MILWAUKEE - Milwaukee’s lakefront is home to some truly spectacular views. It is a reminder that sometimes, "there is no place like home," but what happens when home doesn’t feel right? That is where people like Eduardo Garza come in.
"When you are in the military, you are able to look right and left, and you got somebody there," said Eduardo Garza, president and CEO of the Center for Veterans Issues (CVI). "When you leave the service and you separate, that’s not there anymore."
Garza's organization is known best for serving homeless veterans, but the organization juggles multiple projects at any given time.
"I have a staff of about 80, and we cover 55 counties in Wisconsin, so we are providing supportive services and housing to veterans and their families across those counties," Garza explained.
"He puts his actions behind his words. When he says he’s going to do something, he does it," Regnier said. "One of the things I think he’s really good at is bringing people together."
Garza is Mexican-American. He says life in the military was always on the horizon.
"I grew up in a Navy family in southern California; raised in San Diego. My dad served 26 years in the Navy, did four tours in Vietnam," Garza said.
Garza enlisted in the Navy in 1999.
"2008 was when my number got called to deploy. Went to Iraq," Garza said. "I was deployed about 374 days, and I was home about eight of those days."
Garza was part of Operation Iraqi Freedom where he was a lead intelligence officer from May 2008 to April 2009. Once he fulfilled his military contract, he had to adjust to civilian life.
Eduardo M. Garza
"You come back a different person," Garza said.
It was not easy.
"I remember when I was coming out of the service trying to find a job. The misconception is you will have no problem getting a job when you get out. Well, that’s really not the case," Garza explained.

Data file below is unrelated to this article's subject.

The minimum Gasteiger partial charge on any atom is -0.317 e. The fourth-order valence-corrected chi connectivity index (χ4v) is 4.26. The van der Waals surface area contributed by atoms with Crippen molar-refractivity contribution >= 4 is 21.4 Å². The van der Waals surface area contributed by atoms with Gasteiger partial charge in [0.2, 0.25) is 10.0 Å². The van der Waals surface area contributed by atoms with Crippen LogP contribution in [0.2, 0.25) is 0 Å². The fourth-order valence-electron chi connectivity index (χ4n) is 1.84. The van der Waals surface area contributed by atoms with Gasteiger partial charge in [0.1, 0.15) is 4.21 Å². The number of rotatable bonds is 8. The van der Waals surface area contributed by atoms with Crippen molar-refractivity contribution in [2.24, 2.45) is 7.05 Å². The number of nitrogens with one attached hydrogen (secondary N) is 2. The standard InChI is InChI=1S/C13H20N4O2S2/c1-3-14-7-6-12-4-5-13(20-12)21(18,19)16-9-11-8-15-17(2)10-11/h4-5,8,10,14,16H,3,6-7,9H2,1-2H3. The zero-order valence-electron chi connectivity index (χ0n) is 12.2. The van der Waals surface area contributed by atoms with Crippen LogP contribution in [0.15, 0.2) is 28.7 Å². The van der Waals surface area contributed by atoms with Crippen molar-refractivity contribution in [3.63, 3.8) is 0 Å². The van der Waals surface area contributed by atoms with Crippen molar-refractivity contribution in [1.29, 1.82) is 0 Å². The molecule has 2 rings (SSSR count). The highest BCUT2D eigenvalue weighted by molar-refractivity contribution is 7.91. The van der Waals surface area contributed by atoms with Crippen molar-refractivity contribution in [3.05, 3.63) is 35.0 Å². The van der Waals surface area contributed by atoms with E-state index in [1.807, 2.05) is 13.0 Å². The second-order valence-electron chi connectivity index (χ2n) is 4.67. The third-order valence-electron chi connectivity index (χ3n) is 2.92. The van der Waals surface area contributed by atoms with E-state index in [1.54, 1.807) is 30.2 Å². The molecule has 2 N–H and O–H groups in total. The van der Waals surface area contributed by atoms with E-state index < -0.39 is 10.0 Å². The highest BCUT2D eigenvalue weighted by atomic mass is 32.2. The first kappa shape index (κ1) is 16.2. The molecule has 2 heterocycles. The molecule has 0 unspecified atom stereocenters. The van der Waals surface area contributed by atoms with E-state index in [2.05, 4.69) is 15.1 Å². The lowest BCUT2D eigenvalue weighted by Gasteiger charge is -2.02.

In 2021, CVI says it helped 85 veterans transition into permanent housing. The group also had a hand in putting 228 vets and their families into permanent housing. Overall, more than 1,500 veterans got help last year.
"I think veterans need to do a better job of not isolating themselves. Don’t be afraid to talk to people. Don’t be afraid to ask for help," Regnier said.
Garza found his way when he began advocating for veterans – which led to his job with the CVI in 2019. The pandemic hit not long after Garza took over the role of CEO. He realized the health emergency was only adding to the problems veterans face.
"We see some pretty dire situations," Garza said.
Under Garza’s leadership, the CVI launched an app matching veterans to critical resources. He knew it was important to have it available in both English and Spanish. One year since launching, the app has nearly 20,000 users.
"In Hispanic culture, as the men get a little older, the ladies, aunts, the daughters, everybody comes together, and we got to take care of 'Tio' or 'Papa,'" said Garza. "We need to be able to know what to do."
The biggest challenge of Garza's job is accepting when a veteran is not ready for help.
"Sometimes, veterans who are homeless like being on their own," Garza said.
Still, Garza is not one to give up.
For now, Garza keeps moving forward with a mission to help – letting veterans know the door is always open.
"First, thank you for your service. We appreciate your dedication and what you have done to serve our great nation, but you are not alone," Garza said.